???? Btw, guys, there is a cat hidden in this video. If you can spot our furry little guy, you're much more attentive than most people! Do you accept the challenge? ????

Other videos you might like:
The Truth About the Titanic Has Been Revealed
The Truth About the Titanic Survivors Revealed
How Deep Is the Ocean In Reality?

TIMESTAMPS:
Young publicist goes to America 0:58
Was it an explosion? 2:24
No chance for survival 4:29
But miracles can happen 5:44
How Vaghinak was saved 6:19
What could have caused that explosion? 7:20
Was there a U-boat? ???? 8:21

#titanic #brightside #ships

Music by Epidemic Sound

SUMMARY:
- Armenian publicist Vaghinak Byurat was 25 years old in the spring of 1912. He described what happened on his journey to America on the most famous ship in the world in his memoirs.
- In 1912, Vaghinak published some books together with his father, a famous Armenian writer. His task was to take the books to America.
- They went to bed rather late on April 14, just like on the other nights. Shortly after midnight, something that sounded like a big explosion woke everyone up.
- None of the crew members wanted to say anything, but a few minutes later it was impossible to deny that the Titanic was going underwater.
- Vaghinak put his passport and money in a little bag and tied it around his neck. The Titanic’s bow was already underwater by that time. A lot of people in this situation wouldn’t have dared to take it to the open water.
- The water in the North Atlantic that night was just below freezing, at a scary 28 degrees Fahrenheit (-2 C). The young writer felt his arms and legs go numb, and he was understandably getting weaker and weaker every second.
- Then, he bumped into something. It was a lifeboat! But it was so overcrowded they pushed the young man with a paddle when he tried to stick to the boat.
- Vaghinak woke up alive on board another ship. That ship was the Carpathia, and it was en route to New York with lucky survivors on board.
- 12 days later, a woman came into the room. She turned out to be the person who saved Vaghinak. Missis Astor told the sailors that the young man was her son, and she wouldn’t let them go without him since she’d already lost her husband on the Titanic.
- Vaghinak lived a long and happy life and, as a great storyteller, he shared what happened to him many times. Interestingly, he’s never mentioned an iceberg hitting the Titanic, and always spoke about an explosion.
- It could have been a fire, and quite a lot of people actually believe that theory, saying that coal was burning in the ship’s hull.
- Another theory that explained the explosion claimed that there was a German U-boat involved in the sinking of Titanic.

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Titanic The Artifacts Exhibition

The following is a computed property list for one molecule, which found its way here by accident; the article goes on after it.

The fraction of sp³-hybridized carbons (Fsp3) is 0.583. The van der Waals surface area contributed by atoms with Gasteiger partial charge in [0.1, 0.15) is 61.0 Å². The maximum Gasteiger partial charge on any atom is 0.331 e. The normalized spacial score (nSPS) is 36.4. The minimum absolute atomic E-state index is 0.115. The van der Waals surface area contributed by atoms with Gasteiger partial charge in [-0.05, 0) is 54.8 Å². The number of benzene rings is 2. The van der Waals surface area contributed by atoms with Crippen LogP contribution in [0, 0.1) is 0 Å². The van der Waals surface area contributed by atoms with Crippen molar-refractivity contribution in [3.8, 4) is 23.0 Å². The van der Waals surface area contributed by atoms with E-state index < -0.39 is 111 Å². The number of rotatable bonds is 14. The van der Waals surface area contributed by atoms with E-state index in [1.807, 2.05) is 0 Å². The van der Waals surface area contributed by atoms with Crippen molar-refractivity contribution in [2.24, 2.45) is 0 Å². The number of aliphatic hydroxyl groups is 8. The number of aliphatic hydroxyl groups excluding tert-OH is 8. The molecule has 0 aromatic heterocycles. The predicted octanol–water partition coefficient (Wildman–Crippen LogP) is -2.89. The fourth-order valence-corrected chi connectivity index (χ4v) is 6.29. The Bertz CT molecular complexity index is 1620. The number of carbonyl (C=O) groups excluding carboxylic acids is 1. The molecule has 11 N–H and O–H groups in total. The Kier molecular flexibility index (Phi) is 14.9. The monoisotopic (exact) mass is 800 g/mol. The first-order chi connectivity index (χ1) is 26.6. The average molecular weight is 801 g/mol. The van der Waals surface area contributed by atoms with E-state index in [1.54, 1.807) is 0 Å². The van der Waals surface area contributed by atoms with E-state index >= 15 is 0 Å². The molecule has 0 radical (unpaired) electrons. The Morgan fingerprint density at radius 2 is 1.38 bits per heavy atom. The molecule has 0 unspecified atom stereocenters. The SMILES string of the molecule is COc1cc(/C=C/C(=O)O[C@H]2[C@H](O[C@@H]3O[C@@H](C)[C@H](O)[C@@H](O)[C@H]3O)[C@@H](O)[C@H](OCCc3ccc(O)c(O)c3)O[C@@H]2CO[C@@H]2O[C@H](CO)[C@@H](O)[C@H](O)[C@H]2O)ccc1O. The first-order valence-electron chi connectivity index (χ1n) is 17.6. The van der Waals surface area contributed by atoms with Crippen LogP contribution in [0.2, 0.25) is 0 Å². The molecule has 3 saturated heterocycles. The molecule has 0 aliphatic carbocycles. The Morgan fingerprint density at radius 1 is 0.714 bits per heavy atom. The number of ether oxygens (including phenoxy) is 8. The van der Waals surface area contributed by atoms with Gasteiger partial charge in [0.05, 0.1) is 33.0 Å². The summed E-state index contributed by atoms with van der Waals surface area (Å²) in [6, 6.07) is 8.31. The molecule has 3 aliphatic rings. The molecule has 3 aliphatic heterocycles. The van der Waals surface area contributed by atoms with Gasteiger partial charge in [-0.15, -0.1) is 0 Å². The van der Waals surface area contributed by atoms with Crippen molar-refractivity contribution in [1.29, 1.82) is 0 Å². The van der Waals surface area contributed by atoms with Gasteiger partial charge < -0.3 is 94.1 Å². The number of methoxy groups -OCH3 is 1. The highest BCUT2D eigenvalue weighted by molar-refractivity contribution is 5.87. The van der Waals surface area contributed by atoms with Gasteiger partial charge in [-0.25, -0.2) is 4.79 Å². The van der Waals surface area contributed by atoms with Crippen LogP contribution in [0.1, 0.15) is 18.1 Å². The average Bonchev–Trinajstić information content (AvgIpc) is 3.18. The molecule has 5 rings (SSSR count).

Titanic The Artifacts Exhibition is currently at the Science Museum in St Paul, Minnesota. You can see actual artifacts brought up from the bottom of the Atlantic within the debris-field. This is a production Cruising Authority at

titanic-bow.MPG

Titanic Pigeon Forge - The bow of the ship and the crowds for opening day April 8, 2010

Wreck of the Titanic: How Much Time Is Left? (Stern Section) View from the top

La maquette du RMS TITANIC à Givenchy en Gohelle les 17 et 18/11/2012

FR - ENG : Cette seconde partie de l'exposition EXPOTRAINS - MODÉLISME 2012, organisée par Modélisme Givenchy en Gohelle, les 17 et 18 novembre 2012, est consacrée au RMS Titanic.

Le 14 avril 1912, à 23h40, le paquebot transatlantique britannique de la White Star Line, RMS TITANIC, heurte un iceberg sur tribord avant au large de Terre-Neuve. Le lendemain matin,15 avril, vers 02h20, il se casse en deux, coule au fond de l'océan, par 3780 mètres de profondeur. Entre 1490 et 1520 personnes disparaitront dans ce tragique naufrage. Localisée le 1er septembre 1985 à 685 km au sud-est de Terre-Neuve, l'épave du Titanic est explorée par des scientifiques, qui récoltent de nombreuses informations sur le paquebot. C'est grâce à ces documents que Sébastien Wlomainck, maquettiste et collectionneur, a pu réaliser sa maquette représentant le TITANIC au moment de sa découverte en 1985. En voici quelques images... Film réalisé à la Salle de Fêtes de Givenchy en Gohelle (62) le 17/11/2012. Ces maquettes sont réalisées en carton. (A visionner de préférence en HD et grand écran).

Second part of the exhibition EXPOTRAINS - MODEL 2012, organized by Givenchy Model Gohelle, 17 and 18 November 2012 and dedicated to the RMS Titanic.

On 14 April 1912, at 23:40, the British transatlantic liner of the White Star Line, RMS Titanic, hit an iceberg on the starboard bow off Newfoundland. The next morning, April 15, at 2:20, it breaks in half, sinks to the bottom of the ocean by 3780 meters. Between 1490 and 1520 people disappear in this tragic wreck. Located 1 September 1985 685 km southeast of Newfoundland, the Titanic was explored by scientists who collect a lot of information on the ship. It is through these documents that Sébastien Wlomainck, model maker and collector, was able to achieve its model representing the Titanic at the time of its discovery in 1985. Here are some pictures ... Film made at the Salle de Fêtes de Givenchy in Gohelle (62), France, 17/11/2012. These models are made of cardboard. (Watching of preference in HD and widescreen).
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Expédition du Titanic (2010)

Expédition de l'épave du Titanic en 2010.
Bon visionnage.

Titanic Sinking (by Geneci)

As luzes do RMS Titanic se apagam pela última vez antes de se partir em dois e submergir, às 2 da manhã de 15 de abril de 1912.
14 de abril de 2019.

Wreck of the Lusitania: How Much Time Is Left?

The legend of Titanic

The story of Titanic

How to sink a ship with the bow or stern IN Virtual Sailor 7